Friday, March 24, 2023 | Ramadan 1, 1444 H
clear sky
23°C / 23°C

Biden promises competition with China, not conflict

Japan, South Korea and US denounce North Korea missile launches

PHNOM PENH: US President Joe Biden told Asian leaders on Sunday that US communication lines with China would stay open to prevent conflict, as the first of three summits of world leaders this week ended, with tense

talks almost certain in the days ahead.

Biden during an address to the East Asia Summit in Cambodia, said the United States would “compete vigorously” with Beijing while “ensuring competition does not veer into conflict”, stressing the importance of peace.

Biden also called on Myanmar’s military rulers to follow a peace plan they agreed to with the Association of Southeast Asian Nations (Asean), while condemning North Korea’s missile launches and Russia’s “brutal and unjust” invasion of Ukraine.

The Southeast Asia region is also hosting the Group of 20 (G20) Summit in Indonesia’s Bali this week, ahead of which Biden will meet Chinese counterpart Xi Jinping for the first time since taking office, with relations between the two superpowers at their worst in decades.

The war in Ukraine and its economic fallout is expected to dominate discussions in Bali and at the Asia-Pacific Economic Cooperation (APEC) forum in Bangkok at the end of the week, as alongside climate commitments, food insecurity and tensions over the Taiwan Strait, the South China Sea and North Korea.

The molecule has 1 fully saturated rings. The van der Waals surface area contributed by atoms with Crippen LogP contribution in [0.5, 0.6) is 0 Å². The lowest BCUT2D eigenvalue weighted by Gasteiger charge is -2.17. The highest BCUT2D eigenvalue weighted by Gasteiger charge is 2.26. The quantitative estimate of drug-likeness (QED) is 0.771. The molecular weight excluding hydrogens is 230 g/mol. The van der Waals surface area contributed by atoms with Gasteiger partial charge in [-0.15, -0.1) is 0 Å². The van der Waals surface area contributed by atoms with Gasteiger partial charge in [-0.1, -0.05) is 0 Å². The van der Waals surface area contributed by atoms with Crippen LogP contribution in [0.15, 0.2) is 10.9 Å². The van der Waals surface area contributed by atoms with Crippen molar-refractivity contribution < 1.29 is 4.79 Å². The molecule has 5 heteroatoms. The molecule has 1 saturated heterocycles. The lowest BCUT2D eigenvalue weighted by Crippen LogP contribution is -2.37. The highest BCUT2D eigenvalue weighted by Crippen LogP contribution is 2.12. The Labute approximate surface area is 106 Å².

Russian Foreign Minister Sergei Lavrov on the sidelines of the summit in Cambodia on Sunday accused the West of militarising Southeast Asia to contain Chinese and Russian interest in a key geostrategic battleground.

“The United States and its Nato allies are trying to master this space,” Lavrov told reporters.

He said Biden’s Indo-Pacific strategy, which the US president was promoting heavily at the meeting, was an attempt to bypass “inclusive structures” for regional cooperation.

Lavrov is representing President Vladimir Putin at the summits and is expected to hear stinging rebukes from within the G20 over the invasion of Ukraine, which Moscow calls a special military operation.

Though Ukraine is not a G20 member, its president, Volodymyr Zelenskiy, will address the meeting virtually.

Russia’s foreign ministry on Sunday said the G20 was not the forum to handle security issues and should instead focus on pressing global economic challenges. Lavrov arrived in Bali from Cambodia on Sunday evening.

“Expanding its agenda into areas of peace and security, which many countries are talking about, is not viable,” it said of the G20 forum.

Eighteen countries accounting for half the global economy attended Sunday’s East Asia Summit, which was held behind closed doors, attended by the Asean nations, Japan, South Korea, China, India, the United States, Russia, Australia and

New Zealand.

The summit’s chair, Cambodian Prime Minister Hun Sen, said the plenary meeting handled some heated discussion, but the atmosphere was not tense. “Leaders talked in mature way, no one left,” he told a news conference.

Biden held a trilateral meeting with leaders of allies Japan and South Korea and said the three countries were “more aligned than ever” on North Korea.

South Korea President Yoon Suk-yeol said the North’s recent provocations showed its regime’s “nature against humanitarianism”, adding it had become more hostile and aggressive based on confidence in its nuclear and missile capabilities. Japan counterpart Fumio Kishida said Pyongyang’s actions, which included a recent firing of a ballistic missile over Japan, were unprecedented. — AFP

arrow up
home icon